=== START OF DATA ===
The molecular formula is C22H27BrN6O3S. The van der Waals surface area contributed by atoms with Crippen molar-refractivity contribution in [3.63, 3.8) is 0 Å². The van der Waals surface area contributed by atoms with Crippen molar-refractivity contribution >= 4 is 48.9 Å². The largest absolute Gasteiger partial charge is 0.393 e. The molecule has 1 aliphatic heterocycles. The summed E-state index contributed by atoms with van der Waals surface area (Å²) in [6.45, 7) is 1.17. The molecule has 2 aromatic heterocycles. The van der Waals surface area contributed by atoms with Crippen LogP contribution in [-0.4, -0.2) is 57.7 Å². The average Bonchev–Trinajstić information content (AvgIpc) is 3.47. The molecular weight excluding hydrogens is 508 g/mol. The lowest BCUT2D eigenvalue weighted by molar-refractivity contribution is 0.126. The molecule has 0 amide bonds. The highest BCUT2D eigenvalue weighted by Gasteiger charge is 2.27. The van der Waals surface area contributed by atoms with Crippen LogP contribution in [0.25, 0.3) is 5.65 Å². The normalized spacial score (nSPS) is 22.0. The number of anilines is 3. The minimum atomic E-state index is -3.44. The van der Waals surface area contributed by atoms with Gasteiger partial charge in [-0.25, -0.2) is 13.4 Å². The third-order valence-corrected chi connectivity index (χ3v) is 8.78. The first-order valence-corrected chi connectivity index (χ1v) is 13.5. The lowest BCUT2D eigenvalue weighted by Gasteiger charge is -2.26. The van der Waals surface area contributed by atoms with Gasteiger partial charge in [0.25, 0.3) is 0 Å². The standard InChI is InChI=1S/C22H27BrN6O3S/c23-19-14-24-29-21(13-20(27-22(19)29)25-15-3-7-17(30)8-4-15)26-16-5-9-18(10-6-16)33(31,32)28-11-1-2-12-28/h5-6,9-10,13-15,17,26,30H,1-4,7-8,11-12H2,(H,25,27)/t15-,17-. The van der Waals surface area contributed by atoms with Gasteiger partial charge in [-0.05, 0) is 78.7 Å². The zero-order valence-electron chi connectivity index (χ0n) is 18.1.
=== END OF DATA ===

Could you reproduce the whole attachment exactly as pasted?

The molecular formula is C22H27BrN6O3S. The van der Waals surface area contributed by atoms with Crippen molar-refractivity contribution in [3.63, 3.8) is 0 Å². The van der Waals surface area contributed by atoms with Crippen molar-refractivity contribution >= 4 is 48.9 Å². The largest absolute Gasteiger partial charge is 0.393 e. The molecule has 1 aliphatic heterocycles. The summed E-state index contributed by atoms with van der Waals surface area (Å²) in [6.45, 7) is 1.17. The molecule has 2 aromatic heterocycles. The van der Waals surface area contributed by atoms with Crippen LogP contribution in [-0.4, -0.2) is 57.7 Å². The average Bonchev–Trinajstić information content (AvgIpc) is 3.47. The molecular weight excluding hydrogens is 508 g/mol. The lowest BCUT2D eigenvalue weighted by molar-refractivity contribution is 0.126. The molecule has 0 amide bonds. The highest BCUT2D eigenvalue weighted by Gasteiger charge is 2.27. The van der Waals surface area contributed by atoms with Crippen LogP contribution in [0.25, 0.3) is 5.65 Å². The normalized spacial score (nSPS) is 22.0. The number of anilines is 3. The minimum atomic E-state index is -3.44. The van der Waals surface area contributed by atoms with Gasteiger partial charge in [-0.25, -0.2) is 13.4 Å². The third-order valence-corrected chi connectivity index (χ3v) is 8.78. The first-order valence-corrected chi connectivity index (χ1v) is 13.5. The lowest BCUT2D eigenvalue weighted by Gasteiger charge is -2.26. The van der Waals surface area contributed by atoms with Gasteiger partial charge in [0.25, 0.3) is 0 Å². The standard InChI is InChI=1S/C22H27BrN6O3S/c23-19-14-24-29-21(13-20(27-22(19)29)25-15-3-7-17(30)8-4-15)26-16-5-9-18(10-6-16)33(31,32)28-11-1-2-12-28/h5-6,9-10,13-15,17,26,30H,1-4,7-8,11-12H2,(H,25,27)/t15-,17-. The van der Waals surface area contributed by atoms with Gasteiger partial charge in [-0.05, 0) is 78.7 Å². The zero-order valence-electron chi connectivity index (χ0n) is 18.1.